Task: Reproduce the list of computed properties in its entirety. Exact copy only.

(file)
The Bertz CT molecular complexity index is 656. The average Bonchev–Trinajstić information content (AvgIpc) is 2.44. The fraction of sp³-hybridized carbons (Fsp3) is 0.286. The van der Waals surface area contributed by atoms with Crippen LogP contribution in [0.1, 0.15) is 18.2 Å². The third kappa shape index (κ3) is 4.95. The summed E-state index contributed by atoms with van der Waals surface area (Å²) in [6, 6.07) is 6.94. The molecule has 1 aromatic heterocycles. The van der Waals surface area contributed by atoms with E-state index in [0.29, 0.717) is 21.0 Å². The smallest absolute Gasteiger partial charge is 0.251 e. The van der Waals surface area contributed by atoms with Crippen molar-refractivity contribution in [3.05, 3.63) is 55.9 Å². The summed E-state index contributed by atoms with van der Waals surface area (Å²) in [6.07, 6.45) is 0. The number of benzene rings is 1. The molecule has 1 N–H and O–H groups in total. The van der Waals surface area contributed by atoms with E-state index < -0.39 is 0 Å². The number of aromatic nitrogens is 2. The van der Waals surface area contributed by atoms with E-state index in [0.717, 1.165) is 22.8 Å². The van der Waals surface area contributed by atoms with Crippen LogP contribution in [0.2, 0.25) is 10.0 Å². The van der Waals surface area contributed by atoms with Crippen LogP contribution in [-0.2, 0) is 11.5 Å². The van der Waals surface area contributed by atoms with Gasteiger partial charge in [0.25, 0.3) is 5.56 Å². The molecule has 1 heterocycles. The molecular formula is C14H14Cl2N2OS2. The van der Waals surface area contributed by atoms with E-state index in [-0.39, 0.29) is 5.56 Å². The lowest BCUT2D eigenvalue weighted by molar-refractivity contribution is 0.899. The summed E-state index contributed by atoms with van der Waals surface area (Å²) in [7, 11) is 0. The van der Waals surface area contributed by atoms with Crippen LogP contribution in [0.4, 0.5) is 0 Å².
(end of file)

The Bertz CT molecular complexity index is 656. The average Bonchev–Trinajstić information content (AvgIpc) is 2.44. The fraction of sp³-hybridized carbons (Fsp3) is 0.286. The van der Waals surface area contributed by atoms with Crippen LogP contribution in [0.1, 0.15) is 18.2 Å². The third kappa shape index (κ3) is 4.95. The summed E-state index contributed by atoms with van der Waals surface area (Å²) in [6, 6.07) is 6.94. The molecule has 1 aromatic heterocycles. The van der Waals surface area contributed by atoms with E-state index in [0.29, 0.717) is 21.0 Å². The smallest absolute Gasteiger partial charge is 0.251 e. The van der Waals surface area contributed by atoms with Crippen molar-refractivity contribution in [3.05, 3.63) is 55.9 Å². The summed E-state index contributed by atoms with van der Waals surface area (Å²) in [6.07, 6.45) is 0. The number of benzene rings is 1. The molecule has 1 N–H and O–H groups in total. The van der Waals surface area contributed by atoms with E-state index < -0.39 is 0 Å². The number of aromatic nitrogens is 2. The van der Waals surface area contributed by atoms with E-state index in [0.717, 1.165) is 22.8 Å². The van der Waals surface area contributed by atoms with Crippen LogP contribution in [0.2, 0.25) is 10.0 Å². The van der Waals surface area contributed by atoms with Crippen LogP contribution in [-0.2, 0) is 11.5 Å². The van der Waals surface area contributed by atoms with Gasteiger partial charge in [0.25, 0.3) is 5.56 Å². The molecule has 1 heterocycles. The molecular formula is C14H14Cl2N2OS2. The van der Waals surface area contributed by atoms with E-state index in [-0.39, 0.29) is 5.56 Å². The lowest BCUT2D eigenvalue weighted by molar-refractivity contribution is 0.899. The summed E-state index contributed by atoms with van der Waals surface area (Å²) in [7, 11) is 0. The van der Waals surface area contributed by atoms with Crippen LogP contribution in [0.4, 0.5) is 0 Å².